Instructor Kate Hickl leads the class on a 45 minute workout in near total darkness. Flywheel Stadium Cycling is a new indoor cycling gym in Atlanta. Sessions are held in the dark, led by an instructor.
Photo: Bob Andres
Photo: Bob Andres

ClassPass to increase prices in Atlanta by 60 percent

When New York-based fitness start-up ClassPass debuted in Atlanta last year, you'd have been forgiven for thinking it was too good to be true.

The program offered three classes per studio, per month at many of the city's priciest boutique fitness studios for just $79 each month. Understandably, ClassPass exploded in Atlanta just like it did nationwide (and, with recent expansion in the UK and Australia, internationally). The subscription model is a new way for fitness newbies and deal-seekers to try out new workout regimens without going broke in the process. In return for a discounted rate, gyms on the ClassPass roster gain exposure to new clients who theoretically might eventually buy into their studio full-time.

Following a price jump to $99 monthly late last year, the workout service notified members via email on Wednesday that they would be raising their prices again — this time by 60 percent for new members, although loyal subscribers would lock in the same membership for $120.

"A note from our CEO

ClassPass's mission, from Day 1, has been to make the world a more active place. We created an accessible (and fun!) way to introduce people to boutique fitness at the best price possible, and the result has been inspiring. As one of our most loyal ClassPass members, you've seen how we've added new studios, launched new cities and developed our product to continue supporting our growth and your need to be active.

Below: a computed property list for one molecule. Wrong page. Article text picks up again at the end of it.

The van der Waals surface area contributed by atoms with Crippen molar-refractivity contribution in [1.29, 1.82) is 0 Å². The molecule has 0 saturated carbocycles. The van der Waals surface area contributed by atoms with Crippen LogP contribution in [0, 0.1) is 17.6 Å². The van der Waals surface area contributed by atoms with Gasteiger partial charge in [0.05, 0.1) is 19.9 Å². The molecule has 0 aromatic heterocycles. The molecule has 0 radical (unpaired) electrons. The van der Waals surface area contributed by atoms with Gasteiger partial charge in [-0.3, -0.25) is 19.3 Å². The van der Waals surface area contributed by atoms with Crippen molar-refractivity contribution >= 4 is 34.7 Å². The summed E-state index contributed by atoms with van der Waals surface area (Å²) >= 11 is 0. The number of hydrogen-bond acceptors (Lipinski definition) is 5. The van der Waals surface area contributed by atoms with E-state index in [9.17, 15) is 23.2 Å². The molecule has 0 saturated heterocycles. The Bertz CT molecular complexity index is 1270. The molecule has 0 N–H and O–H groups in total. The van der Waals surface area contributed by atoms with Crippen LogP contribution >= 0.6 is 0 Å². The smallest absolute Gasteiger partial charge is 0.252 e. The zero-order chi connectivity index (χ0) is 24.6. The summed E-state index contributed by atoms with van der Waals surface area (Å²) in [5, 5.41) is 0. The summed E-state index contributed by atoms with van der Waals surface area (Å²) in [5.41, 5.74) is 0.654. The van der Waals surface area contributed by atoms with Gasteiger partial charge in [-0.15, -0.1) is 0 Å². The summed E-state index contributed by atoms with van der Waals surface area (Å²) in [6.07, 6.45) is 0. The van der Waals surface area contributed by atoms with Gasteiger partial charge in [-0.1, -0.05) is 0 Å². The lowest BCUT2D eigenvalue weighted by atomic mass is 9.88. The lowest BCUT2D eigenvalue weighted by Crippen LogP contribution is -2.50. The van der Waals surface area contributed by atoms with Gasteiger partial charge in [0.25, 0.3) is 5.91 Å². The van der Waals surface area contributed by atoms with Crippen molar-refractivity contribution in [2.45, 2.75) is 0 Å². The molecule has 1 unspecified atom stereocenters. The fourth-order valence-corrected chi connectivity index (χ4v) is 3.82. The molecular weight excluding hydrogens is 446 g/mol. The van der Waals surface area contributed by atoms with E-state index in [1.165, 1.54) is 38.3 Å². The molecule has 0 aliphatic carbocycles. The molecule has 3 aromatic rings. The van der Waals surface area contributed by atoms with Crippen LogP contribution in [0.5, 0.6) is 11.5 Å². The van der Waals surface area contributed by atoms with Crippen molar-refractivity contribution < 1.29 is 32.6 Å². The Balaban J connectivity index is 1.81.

With average Atlanta studio drop-in rates at $25, we also need to ensure that our prices reflect the value of the ClassPass experience. Because of this, we are increasing the price of your unlimited membership in Atlanta. As an existing member, we'd like to extend a loyalty price of $120/mo. which would take effect with your May billing cycle. For new customers, the rate will increase to $160/mo., effective immediately.

Over the course of the next few months, you can expect more features, more class spots and a continued commitment to uphold our promise of making an active life as easy and accessible as possible.

Thank you for being on this journey with us over the past 12 months,

Payal Kadakia
CEO, ClassPass"

While the new price point may seem steep compared to what was offered last year, it still doesn't take much sweat to get your money's worth. Popular studios on the app average around $25 per class, including chains like Flywheel ($28), Corepower Yoga ($23) and Pure Barre ($20) alongside local favorites like Torq Cycle ($25), Pink Barre ($23), and Thunderbolt Power Yoga ($20). Subscribers who aren't hitting the gym as often have the option of dropping down to a 5-class ($55/month) or 10-class ($99/month) model, too.

But that logic isn't stopping some Atlanta residents from feeling duped, especially when pricing in more expensive cities has remained consistent. With Atlanta's Classpass subscription now pricier than its equivalent in New York, San Francisco and Los Angeles, users on social media have expressed feeling slighted.

ClassPass remains a steal for users hitting specialty gyms several times each week, and the next few months will determine whether its subscribers are willing to pay higher prices for access. In the meantime, Atlanta studios might finally see a return on the discounted classes that ClassPass has offered—here's to hoping ex-ClassPassers shop local if they take their business elsewhere.

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